The Proteas women have assembled in Pretoria for their first national camp of 2019 at the Cricket South Africa (CSA) Centre of Excellence.
Sixteen players, including members of the Powerade National Academy have been put through their paces since Monday, as the national team looks to have a more successful year, starting with their inbound tour against Sri Lanka starting on 1 February. Head coach Hilton Moreeng is pleased to see that a lot of work has gone into individuals’ preparation for the new year during the festive season and is particularly impressed with the refreshed mood and spirit within the camp, even as the players are being put through rigorous drills.
“It was good for us to get together again as a squad and touch base with everyone, especially those who did not participate in the World T20,” he began. “It was a good time to reassess where we are as a team and also to sit down and revisit our goals for this year. At the same breath, we needed to make sure that the players are staying fit and that the skills are sharp and that they are where they need to be by the time Sri Lanka arrive.
“For us it’s very important to keep seeing new faces coming into the set-up. The mood in the camp is also much better from the last time we saw each other after the World T20. Players are eager and excited again and youngsters always bring a breath of fresh air into the camp.”
The group, which is assembled until Friday 11 January, is not the complete group of identified players. Six members of the national team are currently representing their respective Women’s Big Bash League (WBBL) teams in Australia and have been playing competitive cricket for the last six weeks. They are; captain Dané van Niekerk, Laura Wolvaardt, Mignon du Preez, Lizelle Lee, Suné Luus and Marizanne Kapp. Moreeng said he and his coaching staff have been in regular contact with those players to ensure that they are still on the right track for the busy year ahead.
“Overall, we have an identified squad of 26 players whom we are looking at ahead of the 2021 (ICC Women’s) World Cup with more projected to come with youngsters from the under-19 set-up showing good signs for the future,” the coach continued. “At the end of the day it’s about performance and making sure that the team gets better.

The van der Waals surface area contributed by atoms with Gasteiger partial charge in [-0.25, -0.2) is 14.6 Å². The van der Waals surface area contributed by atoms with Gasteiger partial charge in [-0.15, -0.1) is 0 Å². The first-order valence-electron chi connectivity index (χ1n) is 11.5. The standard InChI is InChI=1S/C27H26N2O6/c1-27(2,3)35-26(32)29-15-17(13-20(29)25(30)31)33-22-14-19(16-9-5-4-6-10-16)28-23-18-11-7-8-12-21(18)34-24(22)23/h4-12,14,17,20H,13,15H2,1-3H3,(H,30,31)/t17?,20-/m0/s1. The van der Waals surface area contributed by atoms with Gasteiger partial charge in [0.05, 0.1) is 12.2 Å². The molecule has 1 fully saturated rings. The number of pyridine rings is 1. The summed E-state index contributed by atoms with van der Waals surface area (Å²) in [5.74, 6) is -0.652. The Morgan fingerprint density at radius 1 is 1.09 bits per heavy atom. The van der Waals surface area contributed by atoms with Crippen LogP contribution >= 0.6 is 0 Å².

“We’re definitely keeping a keen eye on the senior players in the WBBL. We have good monitoring systems from a conditioning and skills perspective which keeps us informed on what is happening with them. Every week we touch base with them on what is happening and what they are up to and we of course follow the games and their performances. They are aware of their duty to their country and that we expect good performances from them. We’re very happy that they are playing cricket and that’s also why we decided to have this preliminary camp for those players who are here at home to make sure that they are still on top of their game in terms of skills and conditioning.”
South Africa have a busy year of international cricket coming up but more important than that is the three ICC events – the 2020 ICC Women’s T20 World Cup, the 2021 ICC Women’s World Cup and the 2022 ICC Women’s T20 World Cup – that are scheduled for the next three years that the coach is keeping an eye on. He explained that 2019 is going to be an important year of preparation, which is why the coaching staff and CSA are also looking to recruit more youngsters into the team environment.
“If you look at the fixtures, we have a World Cup for three years in a row starting from the T20 World Cup next year in Australia, so we see this year as the year to prepare fully for the next three years. We need to make sure that each and every player gets enough game time and that one of the main focuses for this year is getting comfortable playing the T20 skills because we know that we are still not as good as we want to be when it comes to that format.
“We need to see how the youngsters go, you never know, there could be opportunities for one or two players that have been doing well in our system. Players know that they are playing for their positions now and the only way to stay in the team is through performance. This is why it has been very pleasing to see the attitudes and renewed focus in this camp so far, it bodes well for what we are trying to build towards.
Proteas national women’s camp squad
Chloe Tryon (KwaZulu-Natal Coastal), Ayabonga Khaka (Gauteng), Shabnim Ismail (Gauteng), Raisibe Ntozakhe (Gauteng), Andrie Steyn (Western Province), Masabata Klaas (North West), Trisha Chetty (Gauteng), Moseline Daniels (Boland), Robyn Searle (Gauteng), Tumi Sekhukhune (Easterns), Lara Goodall (Western Province), Faye Tunnicliffe (Boland), Tazmin Brits (North West), Zintle Mali (Border), Nadine de Klerk (Northerns), Nonkululeko Thabethe (Gauteng).